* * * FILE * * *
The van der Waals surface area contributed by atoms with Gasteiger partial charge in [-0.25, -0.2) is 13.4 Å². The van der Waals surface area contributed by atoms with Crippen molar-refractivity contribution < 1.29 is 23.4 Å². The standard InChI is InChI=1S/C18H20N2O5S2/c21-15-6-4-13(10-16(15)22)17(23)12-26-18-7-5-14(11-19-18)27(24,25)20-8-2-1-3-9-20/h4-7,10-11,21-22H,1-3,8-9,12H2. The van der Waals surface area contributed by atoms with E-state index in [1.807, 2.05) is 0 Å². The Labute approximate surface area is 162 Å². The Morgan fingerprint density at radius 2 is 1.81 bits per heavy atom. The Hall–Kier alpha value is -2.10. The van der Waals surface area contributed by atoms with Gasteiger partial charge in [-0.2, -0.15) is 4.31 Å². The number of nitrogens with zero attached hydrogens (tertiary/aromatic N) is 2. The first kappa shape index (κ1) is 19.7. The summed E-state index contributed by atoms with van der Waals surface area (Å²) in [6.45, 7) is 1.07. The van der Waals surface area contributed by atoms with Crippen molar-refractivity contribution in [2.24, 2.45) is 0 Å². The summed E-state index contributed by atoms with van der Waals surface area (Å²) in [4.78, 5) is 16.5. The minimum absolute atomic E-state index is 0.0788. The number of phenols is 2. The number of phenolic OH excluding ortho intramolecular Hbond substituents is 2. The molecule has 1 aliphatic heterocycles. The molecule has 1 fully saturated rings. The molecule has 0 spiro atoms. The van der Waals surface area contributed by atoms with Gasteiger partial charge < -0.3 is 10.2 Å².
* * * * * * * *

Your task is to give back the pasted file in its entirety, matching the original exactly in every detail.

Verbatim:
The van der Waals surface area contributed by atoms with Gasteiger partial charge in [-0.25, -0.2) is 13.4 Å². The van der Waals surface area contributed by atoms with Crippen molar-refractivity contribution < 1.29 is 23.4 Å². The standard InChI is InChI=1S/C18H20N2O5S2/c21-15-6-4-13(10-16(15)22)17(23)12-26-18-7-5-14(11-19-18)27(24,25)20-8-2-1-3-9-20/h4-7,10-11,21-22H,1-3,8-9,12H2. The van der Waals surface area contributed by atoms with E-state index in [1.807, 2.05) is 0 Å². The Labute approximate surface area is 162 Å². The Morgan fingerprint density at radius 2 is 1.81 bits per heavy atom. The Hall–Kier alpha value is -2.10. The van der Waals surface area contributed by atoms with Gasteiger partial charge in [-0.2, -0.15) is 4.31 Å². The number of nitrogens with zero attached hydrogens (tertiary/aromatic N) is 2. The first kappa shape index (κ1) is 19.7. The summed E-state index contributed by atoms with van der Waals surface area (Å²) in [6.45, 7) is 1.07. The van der Waals surface area contributed by atoms with Crippen molar-refractivity contribution in [2.24, 2.45) is 0 Å². The summed E-state index contributed by atoms with van der Waals surface area (Å²) in [4.78, 5) is 16.5. The minimum absolute atomic E-state index is 0.0788. The number of phenols is 2. The number of phenolic OH excluding ortho intramolecular Hbond substituents is 2. The molecule has 1 aliphatic heterocycles. The molecule has 1 fully saturated rings. The molecule has 0 spiro atoms. The van der Waals surface area contributed by atoms with Gasteiger partial charge < -0.3 is 10.2 Å².